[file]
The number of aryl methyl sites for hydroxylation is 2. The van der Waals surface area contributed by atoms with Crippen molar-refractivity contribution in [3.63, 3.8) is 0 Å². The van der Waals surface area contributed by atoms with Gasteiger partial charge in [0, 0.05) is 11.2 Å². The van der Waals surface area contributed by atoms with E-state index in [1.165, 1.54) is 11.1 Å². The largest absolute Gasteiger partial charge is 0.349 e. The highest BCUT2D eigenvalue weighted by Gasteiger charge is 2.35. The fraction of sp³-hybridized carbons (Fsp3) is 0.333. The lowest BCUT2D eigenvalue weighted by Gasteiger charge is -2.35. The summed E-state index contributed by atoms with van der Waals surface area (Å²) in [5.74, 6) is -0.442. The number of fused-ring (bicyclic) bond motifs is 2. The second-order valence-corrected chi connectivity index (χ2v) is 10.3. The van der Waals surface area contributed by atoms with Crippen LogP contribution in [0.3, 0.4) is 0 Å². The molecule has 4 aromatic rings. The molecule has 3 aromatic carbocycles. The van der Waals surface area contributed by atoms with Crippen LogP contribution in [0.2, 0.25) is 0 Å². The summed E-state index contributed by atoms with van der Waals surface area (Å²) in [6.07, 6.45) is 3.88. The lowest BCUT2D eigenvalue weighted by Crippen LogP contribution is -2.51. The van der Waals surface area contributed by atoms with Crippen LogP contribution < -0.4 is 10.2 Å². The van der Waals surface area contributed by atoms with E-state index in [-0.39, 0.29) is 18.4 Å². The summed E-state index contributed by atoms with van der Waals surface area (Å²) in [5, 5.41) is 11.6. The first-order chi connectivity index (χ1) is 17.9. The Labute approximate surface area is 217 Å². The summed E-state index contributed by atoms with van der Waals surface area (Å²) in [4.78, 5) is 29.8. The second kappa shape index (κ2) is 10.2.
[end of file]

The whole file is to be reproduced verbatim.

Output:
The number of aryl methyl sites for hydroxylation is 2. The van der Waals surface area contributed by atoms with Crippen molar-refractivity contribution in [3.63, 3.8) is 0 Å². The van der Waals surface area contributed by atoms with Gasteiger partial charge in [0, 0.05) is 11.2 Å². The van der Waals surface area contributed by atoms with E-state index in [1.165, 1.54) is 11.1 Å². The largest absolute Gasteiger partial charge is 0.349 e. The highest BCUT2D eigenvalue weighted by Gasteiger charge is 2.35. The fraction of sp³-hybridized carbons (Fsp3) is 0.333. The lowest BCUT2D eigenvalue weighted by Gasteiger charge is -2.35. The summed E-state index contributed by atoms with van der Waals surface area (Å²) in [5.74, 6) is -0.442. The number of fused-ring (bicyclic) bond motifs is 2. The second-order valence-corrected chi connectivity index (χ2v) is 10.3. The van der Waals surface area contributed by atoms with Crippen LogP contribution in [0.3, 0.4) is 0 Å². The molecule has 4 aromatic rings. The molecule has 3 aromatic carbocycles. The van der Waals surface area contributed by atoms with Crippen LogP contribution in [0.2, 0.25) is 0 Å². The summed E-state index contributed by atoms with van der Waals surface area (Å²) in [6.07, 6.45) is 3.88. The lowest BCUT2D eigenvalue weighted by Crippen LogP contribution is -2.51. The van der Waals surface area contributed by atoms with Crippen LogP contribution < -0.4 is 10.2 Å². The van der Waals surface area contributed by atoms with E-state index in [-0.39, 0.29) is 18.4 Å². The summed E-state index contributed by atoms with van der Waals surface area (Å²) in [5, 5.41) is 11.6. The first-order chi connectivity index (χ1) is 17.9. The Labute approximate surface area is 217 Å². The summed E-state index contributed by atoms with van der Waals surface area (Å²) in [4.78, 5) is 29.8. The second kappa shape index (κ2) is 10.2.